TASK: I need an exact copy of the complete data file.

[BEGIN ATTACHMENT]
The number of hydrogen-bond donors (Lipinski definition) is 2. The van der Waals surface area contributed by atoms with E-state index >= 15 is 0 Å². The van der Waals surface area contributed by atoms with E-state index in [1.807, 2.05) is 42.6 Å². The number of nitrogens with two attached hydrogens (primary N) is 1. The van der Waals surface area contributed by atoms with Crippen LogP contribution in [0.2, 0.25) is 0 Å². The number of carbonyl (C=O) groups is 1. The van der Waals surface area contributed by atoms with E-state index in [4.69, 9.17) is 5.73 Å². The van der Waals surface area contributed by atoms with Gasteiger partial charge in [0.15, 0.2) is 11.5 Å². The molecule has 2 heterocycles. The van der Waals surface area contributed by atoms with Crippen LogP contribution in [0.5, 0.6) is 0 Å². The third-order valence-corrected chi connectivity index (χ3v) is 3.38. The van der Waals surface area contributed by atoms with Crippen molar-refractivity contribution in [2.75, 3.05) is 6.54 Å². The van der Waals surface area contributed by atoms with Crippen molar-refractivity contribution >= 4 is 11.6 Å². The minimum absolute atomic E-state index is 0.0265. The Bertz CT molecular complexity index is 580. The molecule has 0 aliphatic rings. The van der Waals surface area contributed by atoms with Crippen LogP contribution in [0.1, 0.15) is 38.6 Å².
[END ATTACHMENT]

The number of hydrogen-bond donors (Lipinski definition) is 2. The van der Waals surface area contributed by atoms with E-state index >= 15 is 0 Å². The van der Waals surface area contributed by atoms with E-state index in [1.807, 2.05) is 42.6 Å². The number of nitrogens with two attached hydrogens (primary N) is 1. The van der Waals surface area contributed by atoms with Crippen LogP contribution in [0.2, 0.25) is 0 Å². The number of carbonyl (C=O) groups is 1. The van der Waals surface area contributed by atoms with E-state index in [4.69, 9.17) is 5.73 Å². The van der Waals surface area contributed by atoms with Gasteiger partial charge in [0.15, 0.2) is 11.5 Å². The molecule has 2 heterocycles. The van der Waals surface area contributed by atoms with Crippen LogP contribution in [0.5, 0.6) is 0 Å². The third-order valence-corrected chi connectivity index (χ3v) is 3.38. The van der Waals surface area contributed by atoms with Crippen molar-refractivity contribution in [2.75, 3.05) is 6.54 Å². The van der Waals surface area contributed by atoms with Crippen molar-refractivity contribution >= 4 is 11.6 Å². The minimum absolute atomic E-state index is 0.0265. The Bertz CT molecular complexity index is 580. The molecule has 0 aliphatic rings. The van der Waals surface area contributed by atoms with Crippen LogP contribution in [0.1, 0.15) is 38.6 Å².